RHA fails to reach quorum for vote on judicial branch

Not enough representatives were in attendance to pass legislation.

The addition of a judicial branch to the Residence Halls Association has been in the works with the Policy and Rules Committee since early October. The idea was formally presented as an act to representatives at Congress on Feb. 7.

But when it came time to vote Monday, RHA did not have the necessary quorum to approve or not approve the act.

RHA Speaker of Congress Michael Crawford said he and RHA President Lauren Thomas did not have an official way to count the votes during Congress, but that there are usually more representatives in attendance, meaning voting is not an issue.

“We had a very close number of representatives there and we thought that we barely had quorum, but when we checked the list after the votes were cast, we actually only had 26 representatives there,” said Crawford. “Only 26 people could vote and quorum needs 27 votes, so the judicial branch will go back to Congress and be re-voted on two weeks from Monday at our next congress.”

Chris Chandler said representatives Jared Grafman, of The Maneater staff, Trace Johnson and himself had been working on organizing a judicial branch for a couple of months.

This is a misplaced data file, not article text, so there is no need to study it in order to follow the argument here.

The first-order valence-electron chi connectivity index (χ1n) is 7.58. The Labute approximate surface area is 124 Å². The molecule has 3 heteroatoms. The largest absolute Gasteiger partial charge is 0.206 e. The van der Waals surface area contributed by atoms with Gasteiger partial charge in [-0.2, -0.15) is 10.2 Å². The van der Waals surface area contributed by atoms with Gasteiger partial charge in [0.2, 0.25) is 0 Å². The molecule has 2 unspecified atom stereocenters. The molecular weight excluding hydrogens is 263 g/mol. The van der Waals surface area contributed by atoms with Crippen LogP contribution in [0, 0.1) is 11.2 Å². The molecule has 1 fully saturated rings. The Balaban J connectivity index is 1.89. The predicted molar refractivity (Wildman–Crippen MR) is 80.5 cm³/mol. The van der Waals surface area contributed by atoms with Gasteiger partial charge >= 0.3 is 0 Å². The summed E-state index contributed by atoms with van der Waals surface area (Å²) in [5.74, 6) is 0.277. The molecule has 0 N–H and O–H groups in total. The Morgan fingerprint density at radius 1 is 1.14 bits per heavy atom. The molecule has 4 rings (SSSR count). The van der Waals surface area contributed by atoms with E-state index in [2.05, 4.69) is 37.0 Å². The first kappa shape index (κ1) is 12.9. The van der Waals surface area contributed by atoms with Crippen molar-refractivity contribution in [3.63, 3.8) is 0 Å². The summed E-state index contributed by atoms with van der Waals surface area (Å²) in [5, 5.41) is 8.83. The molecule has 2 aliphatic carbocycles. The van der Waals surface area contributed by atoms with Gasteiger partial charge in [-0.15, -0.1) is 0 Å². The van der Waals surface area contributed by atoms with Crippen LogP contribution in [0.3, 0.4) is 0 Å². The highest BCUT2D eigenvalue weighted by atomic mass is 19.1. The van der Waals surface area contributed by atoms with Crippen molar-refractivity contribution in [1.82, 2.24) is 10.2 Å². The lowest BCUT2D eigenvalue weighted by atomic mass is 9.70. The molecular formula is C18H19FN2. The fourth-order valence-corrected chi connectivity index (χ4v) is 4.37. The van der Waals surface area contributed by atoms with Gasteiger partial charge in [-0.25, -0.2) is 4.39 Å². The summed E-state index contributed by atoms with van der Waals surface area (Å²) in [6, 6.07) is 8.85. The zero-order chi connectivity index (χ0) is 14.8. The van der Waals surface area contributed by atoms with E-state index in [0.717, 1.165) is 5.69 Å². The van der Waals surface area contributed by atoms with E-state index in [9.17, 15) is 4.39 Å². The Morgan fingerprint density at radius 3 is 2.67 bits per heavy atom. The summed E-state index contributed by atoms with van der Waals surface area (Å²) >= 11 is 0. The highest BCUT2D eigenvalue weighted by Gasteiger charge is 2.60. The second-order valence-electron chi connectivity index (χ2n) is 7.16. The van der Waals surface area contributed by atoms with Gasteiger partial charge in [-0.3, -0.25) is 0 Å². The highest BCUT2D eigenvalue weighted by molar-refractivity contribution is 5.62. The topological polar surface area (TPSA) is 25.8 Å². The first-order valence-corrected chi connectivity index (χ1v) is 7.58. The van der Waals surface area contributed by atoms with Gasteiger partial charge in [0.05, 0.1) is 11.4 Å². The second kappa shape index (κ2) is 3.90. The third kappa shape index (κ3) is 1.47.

When Johnson presented the plan Monday night, he said it had the backing of Residential Life.

According to the document, the judicial branch would serve as an alternate body to residential life staff members in overseeing student conduct violations, in addition to upholding the RHA Constitution and Bylaws and serving as an independent intermediary between the RHA legislative and executive branches.

“I know I have had problems with people on my floor and I would like a second opinion from someone aside from my hall coordinator,” representative Amber Aureli said. “I feel like if we had a system like this it would benefit people like me who have had problems in their halls.”

Representatives also shared their opinions on peer conduct violation discipline.

“If peers are not smart enough to make (conduct violation decisions), we might as well disband RHA right now, because that is ultimately what we are doing right now,” representative Devin Kelsey said. “Right now I am in support of a judicial branch, but if we don’t like it after the bylaws are written we can vote against it!”

The students who are elected to the judicial branch will have to undergo training to ensure that student’s rights are not being violated.

“The RHA president nominates three candidates, the speaker picks three and the department of Res Life may nominate three,” Johnson said. “These candidates must then go through an approval process with Residential Life and they will be FERPA certified.”

Johnson said right now the addition of this branch costs RHA absolutely nothing and is not taking away representatives from RHA Congress.

“You only have to be a resident when you are appointed to this court, this was an agreement with Residential Life and the conduct committee to avoid a rapid exchange of members,” Johnson said. “We already have more than five people who are interested in the branch who are not a part of RHA.”

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